AAAI Publications, Twenty-Fifth IAAI Conference

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Leveraging Crowdsourcing to Detect Improper Tasks in Crowdsourcing Marketplaces
Yukino Baba, Hisashi Kashima, Kei Kinoshita, Goushi Yamaguchi, Yosuke Akiyoshi

Last modified: 2013-06-28

Abstract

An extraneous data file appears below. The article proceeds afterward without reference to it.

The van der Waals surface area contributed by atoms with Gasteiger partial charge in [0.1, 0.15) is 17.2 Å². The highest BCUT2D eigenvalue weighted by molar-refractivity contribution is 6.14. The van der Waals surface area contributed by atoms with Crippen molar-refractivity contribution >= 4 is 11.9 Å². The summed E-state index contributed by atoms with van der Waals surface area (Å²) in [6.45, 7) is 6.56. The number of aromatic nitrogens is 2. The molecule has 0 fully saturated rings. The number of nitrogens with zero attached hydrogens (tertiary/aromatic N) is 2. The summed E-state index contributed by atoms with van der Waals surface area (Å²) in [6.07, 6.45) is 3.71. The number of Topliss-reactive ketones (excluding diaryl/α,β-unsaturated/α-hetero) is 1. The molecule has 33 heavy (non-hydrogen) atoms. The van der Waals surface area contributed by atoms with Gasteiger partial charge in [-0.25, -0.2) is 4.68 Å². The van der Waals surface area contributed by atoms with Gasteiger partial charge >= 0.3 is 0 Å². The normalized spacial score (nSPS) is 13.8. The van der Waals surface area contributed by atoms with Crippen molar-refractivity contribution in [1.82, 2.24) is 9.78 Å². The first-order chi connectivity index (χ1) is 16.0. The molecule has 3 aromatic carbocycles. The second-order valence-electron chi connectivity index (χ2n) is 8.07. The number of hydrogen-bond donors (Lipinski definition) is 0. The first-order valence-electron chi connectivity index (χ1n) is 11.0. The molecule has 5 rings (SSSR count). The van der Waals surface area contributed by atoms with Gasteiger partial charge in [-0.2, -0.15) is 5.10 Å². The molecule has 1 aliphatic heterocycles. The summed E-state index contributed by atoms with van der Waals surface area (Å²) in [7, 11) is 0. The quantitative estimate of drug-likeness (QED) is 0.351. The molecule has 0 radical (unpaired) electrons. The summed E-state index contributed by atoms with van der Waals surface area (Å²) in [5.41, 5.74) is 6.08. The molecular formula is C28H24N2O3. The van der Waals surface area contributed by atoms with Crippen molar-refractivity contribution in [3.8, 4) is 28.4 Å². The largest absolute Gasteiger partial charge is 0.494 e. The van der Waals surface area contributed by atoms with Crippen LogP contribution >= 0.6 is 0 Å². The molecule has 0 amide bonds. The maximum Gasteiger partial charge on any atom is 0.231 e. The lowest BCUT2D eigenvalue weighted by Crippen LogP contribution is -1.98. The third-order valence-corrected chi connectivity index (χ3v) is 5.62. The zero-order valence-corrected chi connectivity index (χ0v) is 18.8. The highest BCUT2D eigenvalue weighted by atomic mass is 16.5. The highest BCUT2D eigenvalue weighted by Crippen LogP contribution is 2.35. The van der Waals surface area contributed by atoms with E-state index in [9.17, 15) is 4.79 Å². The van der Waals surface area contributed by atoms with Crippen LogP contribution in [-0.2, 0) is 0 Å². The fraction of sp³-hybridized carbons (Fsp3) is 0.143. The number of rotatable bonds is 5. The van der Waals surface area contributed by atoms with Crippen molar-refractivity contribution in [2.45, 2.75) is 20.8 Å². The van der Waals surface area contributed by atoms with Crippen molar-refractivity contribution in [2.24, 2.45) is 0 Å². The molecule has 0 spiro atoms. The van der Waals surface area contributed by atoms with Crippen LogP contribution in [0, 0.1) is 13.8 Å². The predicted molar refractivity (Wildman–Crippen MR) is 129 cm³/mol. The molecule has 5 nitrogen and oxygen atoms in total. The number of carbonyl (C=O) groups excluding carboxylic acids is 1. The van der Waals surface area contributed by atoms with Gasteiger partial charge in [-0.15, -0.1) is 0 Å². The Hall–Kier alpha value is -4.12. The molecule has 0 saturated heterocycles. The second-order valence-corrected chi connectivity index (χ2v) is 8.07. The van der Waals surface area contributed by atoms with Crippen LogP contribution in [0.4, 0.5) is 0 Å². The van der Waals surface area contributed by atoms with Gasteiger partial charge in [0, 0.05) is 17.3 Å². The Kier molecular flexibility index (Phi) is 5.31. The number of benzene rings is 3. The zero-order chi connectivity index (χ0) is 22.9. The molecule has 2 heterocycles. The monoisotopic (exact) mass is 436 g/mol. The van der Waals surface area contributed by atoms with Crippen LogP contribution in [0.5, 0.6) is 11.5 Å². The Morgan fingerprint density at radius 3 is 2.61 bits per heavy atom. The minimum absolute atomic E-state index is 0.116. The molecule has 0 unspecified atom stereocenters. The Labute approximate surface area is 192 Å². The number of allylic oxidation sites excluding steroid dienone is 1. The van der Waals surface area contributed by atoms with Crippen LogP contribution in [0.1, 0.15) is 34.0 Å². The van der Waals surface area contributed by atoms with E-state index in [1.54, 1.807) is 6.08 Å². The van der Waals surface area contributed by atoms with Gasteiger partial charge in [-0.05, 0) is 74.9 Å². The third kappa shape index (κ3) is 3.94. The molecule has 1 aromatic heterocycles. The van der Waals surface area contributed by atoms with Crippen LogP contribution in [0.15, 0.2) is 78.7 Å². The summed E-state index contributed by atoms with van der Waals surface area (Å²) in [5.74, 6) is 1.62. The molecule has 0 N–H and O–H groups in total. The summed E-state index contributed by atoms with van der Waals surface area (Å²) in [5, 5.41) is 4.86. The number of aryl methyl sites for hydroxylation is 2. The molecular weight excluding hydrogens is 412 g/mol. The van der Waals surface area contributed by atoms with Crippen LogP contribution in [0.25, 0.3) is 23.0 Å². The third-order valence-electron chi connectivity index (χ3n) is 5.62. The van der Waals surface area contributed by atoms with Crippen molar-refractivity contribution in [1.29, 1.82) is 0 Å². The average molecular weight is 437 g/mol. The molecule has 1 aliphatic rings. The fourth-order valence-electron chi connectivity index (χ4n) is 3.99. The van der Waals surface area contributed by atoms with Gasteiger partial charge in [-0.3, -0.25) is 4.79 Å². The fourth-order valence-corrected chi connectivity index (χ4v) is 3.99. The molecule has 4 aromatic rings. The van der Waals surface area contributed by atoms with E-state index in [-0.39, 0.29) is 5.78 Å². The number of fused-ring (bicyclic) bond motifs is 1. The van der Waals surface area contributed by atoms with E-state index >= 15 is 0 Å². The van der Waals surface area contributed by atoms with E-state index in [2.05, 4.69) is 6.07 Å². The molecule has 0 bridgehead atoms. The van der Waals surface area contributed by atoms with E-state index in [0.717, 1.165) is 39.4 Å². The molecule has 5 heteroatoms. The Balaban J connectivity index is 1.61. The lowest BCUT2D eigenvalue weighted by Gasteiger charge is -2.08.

Controlling the quality of tasks is a major challenge in crowdsourcing marketplaces. Most of the existing crowdsourcing services prohibit requesters from posting illegal or objectionable tasks. Operators in the marketplaces have to monitor the tasks continuously to find such improper tasks; however, it is too expensive to manually investigate each task. In this paper, we present the reports of our trial study on automatic detection of improper tasks to support the monitoring of activities by marketplace operators. We perform experiments using real task data from a commercial crowdsourcing marketplace and show that the classifier trained by the operator judgments achieves high accuracy in detecting improper tasks. In addition, to reduce the annotation costs of the operator and improve the classification accuracy, we consider the use of crowdsourcing for task annotation. We hire a group of crowdsourcing (non-expert) workers to monitor posted tasks, and incorporate their judgments into the training data of the classifier. By applying quality control techniques to handle the variability in worker reliability, our results show that the use of non-expert judgments by crowdsourcing workers in combination with expert judgments improves the accuracy of detecting improper crowdsourcing tasks.

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